private property shall not be taken for public use without just compensation." The very restriction upon the exercise of the absolute power to take implies its existence. This principle of ultimate ownership is the basis for what is known as the right of escheat. The right is absolute, but the sovereign will not exercise it except in the absence of other owner claimants.
There can be no question of the possession by Pennsylvania of the so called "right of escheat." The limitation of which we have spoken exists because every sovereign is bound by the necessities of the case to restrict the exercise of his sovereign powers to his own domains. If he did not there would be trouble. He is assumed to so agree. Pennsylvania would not, for illustration, assert the power to escheat property in New Jersey. Why? Because New Jersey is also a sovereign power with the right to escheat property within its domain. In no other way can a clash be avoided. Precisely the same principle applies to the United States. It is likewise a sovereign.
Out of this situation a conflict of rival claims might arise, the discussion provoked by which would be very interesting. Into this as yet we see no reason to go. The question before us is a narrower one.
There is a distinction between "escheatable" and "escheated." The Pennsylvania Acts of Assembly recognize this and indeed use these very phrases. The title of Pennsylvania to any property subject to escheat is not because the property is "escheatable," but because it has been escheated. We can award moneys under the control and disposition of the court only to those who establish title thereto. The act of Congress (28 U.S.C.A. § 852) which makes these moneys subject to the award of this court does so only in favor of "any person or persons, corporation or company" who can lay successful claim of ownership thereto. Assuming arguendo the state to be within this act, it is able as yet to show no title to these moneys. Under the facts it may or may not be able to secure a judgment of escheat, but it has not done so. Counsel for petitioner recognizes this, and hence ask this court to enter such a judgment. Have we the jurisdictional power to so do? The touchstone of the answer to this question is to ask another. Had the petitioner gone into one of the several courts of common pleas, the orphans' court, or the municipal court of Philadelphia, to ask it for such judgment or decree, and the like question of power had been raised, how would it be answerable? The answer would be some cited act of Assembly had conferred the power. Where does this court get its power? The answer given us, and it is the only answer which could be given, is "from the same Acts of Assembly." This answer is not convincing for it encounters the principle that an act of Assembly of the state can neither confer jurisdictional powers upon this court nor abridge those which we possess as courts of the United States.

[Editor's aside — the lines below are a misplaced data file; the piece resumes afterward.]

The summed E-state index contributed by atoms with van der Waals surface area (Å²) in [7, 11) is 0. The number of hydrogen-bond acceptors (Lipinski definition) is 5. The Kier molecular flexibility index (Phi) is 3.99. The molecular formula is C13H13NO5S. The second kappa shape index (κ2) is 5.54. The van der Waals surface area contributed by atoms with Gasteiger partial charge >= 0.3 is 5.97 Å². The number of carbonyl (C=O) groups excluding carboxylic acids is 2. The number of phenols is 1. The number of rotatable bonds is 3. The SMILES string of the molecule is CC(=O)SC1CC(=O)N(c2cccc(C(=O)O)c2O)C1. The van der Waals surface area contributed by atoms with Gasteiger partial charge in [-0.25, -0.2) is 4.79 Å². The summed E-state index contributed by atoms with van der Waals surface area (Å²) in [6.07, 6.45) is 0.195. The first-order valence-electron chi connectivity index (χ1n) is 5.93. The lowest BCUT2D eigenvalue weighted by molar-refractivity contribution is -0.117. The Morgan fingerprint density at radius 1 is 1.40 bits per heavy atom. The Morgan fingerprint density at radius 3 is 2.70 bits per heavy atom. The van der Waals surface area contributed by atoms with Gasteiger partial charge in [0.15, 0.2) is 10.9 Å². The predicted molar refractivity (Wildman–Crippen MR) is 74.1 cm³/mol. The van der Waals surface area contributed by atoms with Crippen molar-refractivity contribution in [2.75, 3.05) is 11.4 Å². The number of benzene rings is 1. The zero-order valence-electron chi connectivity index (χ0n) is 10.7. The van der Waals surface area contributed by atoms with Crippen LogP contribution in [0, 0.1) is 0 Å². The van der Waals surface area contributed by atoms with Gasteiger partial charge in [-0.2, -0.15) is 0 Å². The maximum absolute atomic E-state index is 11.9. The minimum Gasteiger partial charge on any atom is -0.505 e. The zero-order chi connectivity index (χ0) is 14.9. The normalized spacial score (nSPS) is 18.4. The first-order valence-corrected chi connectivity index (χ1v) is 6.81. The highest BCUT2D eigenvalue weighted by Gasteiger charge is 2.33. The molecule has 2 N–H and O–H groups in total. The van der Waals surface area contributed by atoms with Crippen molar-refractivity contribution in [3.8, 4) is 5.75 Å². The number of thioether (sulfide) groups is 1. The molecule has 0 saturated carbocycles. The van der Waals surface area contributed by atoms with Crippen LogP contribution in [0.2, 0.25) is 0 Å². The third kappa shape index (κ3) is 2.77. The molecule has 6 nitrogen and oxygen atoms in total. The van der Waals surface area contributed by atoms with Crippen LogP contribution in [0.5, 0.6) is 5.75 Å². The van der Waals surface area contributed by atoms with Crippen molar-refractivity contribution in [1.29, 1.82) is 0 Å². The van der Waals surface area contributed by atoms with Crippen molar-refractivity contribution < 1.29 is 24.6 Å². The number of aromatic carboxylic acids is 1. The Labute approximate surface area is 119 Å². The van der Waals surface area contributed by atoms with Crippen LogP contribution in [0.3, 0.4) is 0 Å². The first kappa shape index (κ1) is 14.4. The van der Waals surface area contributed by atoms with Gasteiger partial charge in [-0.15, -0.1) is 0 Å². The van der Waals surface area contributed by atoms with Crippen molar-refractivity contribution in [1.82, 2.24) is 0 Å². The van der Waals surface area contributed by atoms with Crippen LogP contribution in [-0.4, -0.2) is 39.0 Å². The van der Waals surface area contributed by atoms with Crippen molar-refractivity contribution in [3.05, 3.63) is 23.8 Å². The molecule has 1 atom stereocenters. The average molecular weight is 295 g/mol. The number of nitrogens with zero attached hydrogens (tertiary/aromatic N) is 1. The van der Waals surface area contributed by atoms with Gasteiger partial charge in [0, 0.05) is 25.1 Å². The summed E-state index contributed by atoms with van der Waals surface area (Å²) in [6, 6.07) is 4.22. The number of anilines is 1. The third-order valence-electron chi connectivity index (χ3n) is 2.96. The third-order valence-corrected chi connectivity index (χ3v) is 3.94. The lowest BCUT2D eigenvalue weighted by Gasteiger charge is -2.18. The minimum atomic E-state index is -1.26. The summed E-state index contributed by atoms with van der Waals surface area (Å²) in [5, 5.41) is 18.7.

Some minor procedural difficulties have been suggested. Some of this money is or was subject to the jurisdiction of the court of equity; some of the admiralty court; and some of the bankruptcy court. We see no importance in these distinctions of jurisdiction and of powers. However the different funds were raised when they had been paid into the registry of the court or had been turned into the Treasury of the United States, the act of Congress empowers the District Court to decree, on the application of a claimant, to whom the moneys belong. This means title. Evidence that money is "escheatable" is no evidence that it has been escheated, and the state has no title until there has been an escheat. The state statutes make this clear. The real position of the petitioner is that the state statutes have conferred jurisdiction upon no state court to enter judgment to escheat these moneys, but they have conferred it upon this court. This they cannot do, and we in consequence have no such power. Our powers are those conferred by Congress, and Congress has restricted us to awarding the fund to the one who has title to it. Congress has passed no general escheat statute. The state has and no title by escheat can be acquired otherwise than by a compliance with those statutes. When the petitioner is able to show title to these moneys, it will then be our duty to pass judgment upon the title set up. Then, but not until then, will the very interesting questions discussed arise. If we are now asked to award these moneys to the state under the authority of the cited act of Congress, we answer that it empowers us to make the award only to those who prove title, and the state has assyet no title. If we are asked to confer title by entering a judgment of escheat in favor of the state and thus give it title, our answer is that we have no jurisdictional power to so do.
The prayers of the petitioner are denied, and the petitions dismissed.
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